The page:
Socrates and Niccolo Machiavelli were both incredibly influential in the development of Western philosophical thought, specifically in relation to ethics in politics. Machiavelli’s text The Prince, written during a period of political turmoil in Italy, outlines the necessary steps a prince must take to obtain both power and authority. Plato’s The Last Days of Socrates assesses the moral and ethical guidelines an ideal leader should possess through the beliefs and teachings of Socrates. While both texts had similar objectives, their opinions were quite contradictory. Socrates would have found Machiavelli’s concept of the “Prince”, and the government he creates to be both unethical and fundamentally flawed. Socrates places higher value on the maintenance and creation of justice, while Machiavelli stresses the process of obtaining and preserving power, unethical or not. Due to their differences in their ideas of virtue, knowledge, and justice it can be concluded that Socrates would not be supportive of the government in which The Prince proposes.
Socrates believed the possession of virtue was a highly valued characteristic. Although Socrates gives no clear definition of virtue it can be inferred that he is referring to the moral responsibility to do the right thing despite your own personal interest. According to Socrates, an ideal leader should be virtuous in their decisions in order to create a society founded on justice. To Machiavelli it is more important to act like you
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In the fourteenth century, the humanist philosopher Francesco Petrarch wrote a letter entitled How a Ruler Ought to Govern His Sate. Nearly a century later, another philosopher by the name of Niccolo Machiavelli wrote a book about governing, The Prince. The two documents show many similarities in content and theme. While the two wrote in similar subject matter, it is clear that these philosophers possess distinctly different viewpoints on how a ruler should govern. In Petrarch’s How a Ruler Ought to Govern His Sate and Machiavelli’s The Prince, both philosophers possess different opinions on how a ruler ought to govern. In particular Machiavelli pays specific attention to the importance of
Despite living thousands of years ago, Socrates and Machiavelli were both influential thinkers whose works are still relevant today. These two great thinkers and philosophers wrote about and extensively studied political systems. The influences of their work can still be seen today in constitutions and governments around the world. Were it not for their transcendent works, there is a real chance today’s systems of government would look very different. While no governments today exactly match those advocated for by Machiavelli and Socrates, their writings surely influenced other thinkers later on in history. Both of these philosophers advocated for different leadership structures with the hope of creating fair and long-lasting states.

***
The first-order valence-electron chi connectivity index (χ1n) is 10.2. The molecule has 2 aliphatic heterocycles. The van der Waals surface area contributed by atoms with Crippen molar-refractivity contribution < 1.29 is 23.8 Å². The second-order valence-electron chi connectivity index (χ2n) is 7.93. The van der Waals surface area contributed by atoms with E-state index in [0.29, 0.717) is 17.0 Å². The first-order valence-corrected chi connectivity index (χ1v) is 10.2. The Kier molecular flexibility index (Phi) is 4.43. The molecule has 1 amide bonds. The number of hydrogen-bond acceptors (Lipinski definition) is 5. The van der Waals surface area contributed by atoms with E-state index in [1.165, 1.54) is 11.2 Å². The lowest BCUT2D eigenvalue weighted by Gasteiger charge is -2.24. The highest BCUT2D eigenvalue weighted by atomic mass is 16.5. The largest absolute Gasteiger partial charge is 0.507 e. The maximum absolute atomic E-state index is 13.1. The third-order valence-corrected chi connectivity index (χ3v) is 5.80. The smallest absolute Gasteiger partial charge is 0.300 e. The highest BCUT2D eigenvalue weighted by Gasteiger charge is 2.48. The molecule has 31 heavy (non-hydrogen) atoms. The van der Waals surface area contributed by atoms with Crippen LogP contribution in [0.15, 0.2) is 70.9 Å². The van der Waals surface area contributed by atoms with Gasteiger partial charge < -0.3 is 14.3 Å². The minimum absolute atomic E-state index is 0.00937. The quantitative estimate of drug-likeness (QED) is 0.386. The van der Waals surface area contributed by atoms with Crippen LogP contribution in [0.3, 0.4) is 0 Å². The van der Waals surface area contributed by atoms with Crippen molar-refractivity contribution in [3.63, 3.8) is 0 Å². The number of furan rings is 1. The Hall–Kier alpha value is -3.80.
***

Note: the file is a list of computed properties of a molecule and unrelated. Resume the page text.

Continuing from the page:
Niccolò Machiavelli, a Florentine philosopher and political aficionado from the 16th century and Socrates, a classical Athenian savant who lived during the 5th century B.C., are both judged as being forefathers to modern western political science and thought. The two great men both came from erratic epochs within their respective nations of Italy and Greece: wars, transitions of power, and domestic conflicts left their countries void of sustainable leadership and in desperate need of a brighter future. But despite being from equally hopeless times, their theories on how their societies (and ultimately, future ones) should function in order to prosper, are divergent. In this essay, I will argue that Socrates would
Socrates, Machiavelli, and Rousseau are three philosophers discussing political ethics from entirely different perspectives. This paper argues that Socrates, Machiavelli, and Rousseau are all idealists regarding their stances on political ethics. First, this paper argues that Socrates is an idealist due his belief that the current government has much more potential than it is currently reaching, and that the government could eventually be changed. Second, this paper argues that Rousseau is an idealist because of his unrealistically positive view of the natural state of humanity and negative view of society. Lastly, this paper argues that Machiavelli is idealistic because of the overwhelming, impossible number of criteria that the Prince
As philosophers, both Socrates and Niccolo Machiavelli developed theories in response to the warring political environment around them. However, the theories and principles developed by the two philosophers are vastly different in regard to the concept of truth, Socrates would hate Machiavelli’s model prince due to Machiavelli’s manipulative view of truth. While Socrates desired a state that focuses on fundamental truth and ethical decisions, Machiavelli advocated a state led by a pragmatic, logical, and even cruel decision maker. The difference between the two theories is stark, not only would Socrates disagree with Machiavelli’s concept of a prince, he would view the prince with utter
statement, however, can be interpreted in two ways- in a Machiavellian state where one can accept this idea then strive for a world filled with order and stability, or a Socratic state where people should be just and fair even though they do not live in that kind of world. Socrates believes to an extent that this world is not the one that gets to judge you, but it is in fact in the afterlife- where one faces the gods- that matters. He would see Machiavelli’s prince as illegitimate depending on how he obtained and maintained power. For Socrates, a Prince that enables the suppression of ideas and of questioning is one that has no merit and no wisdom. There are three points in which Socrates would disagree with Machiavelli’s tactics. One being the use of violence- an inherent injustice to Socrates- on any person. The other is the use of money or material to bribe enemies, turning them into temporary friends. Lastly, Socrates would take issue with responsibility- to not only ones self, but for ones people. It is in these three points that which the ideals and virtues held so close to Socrates are destroyed in the name of peace and order.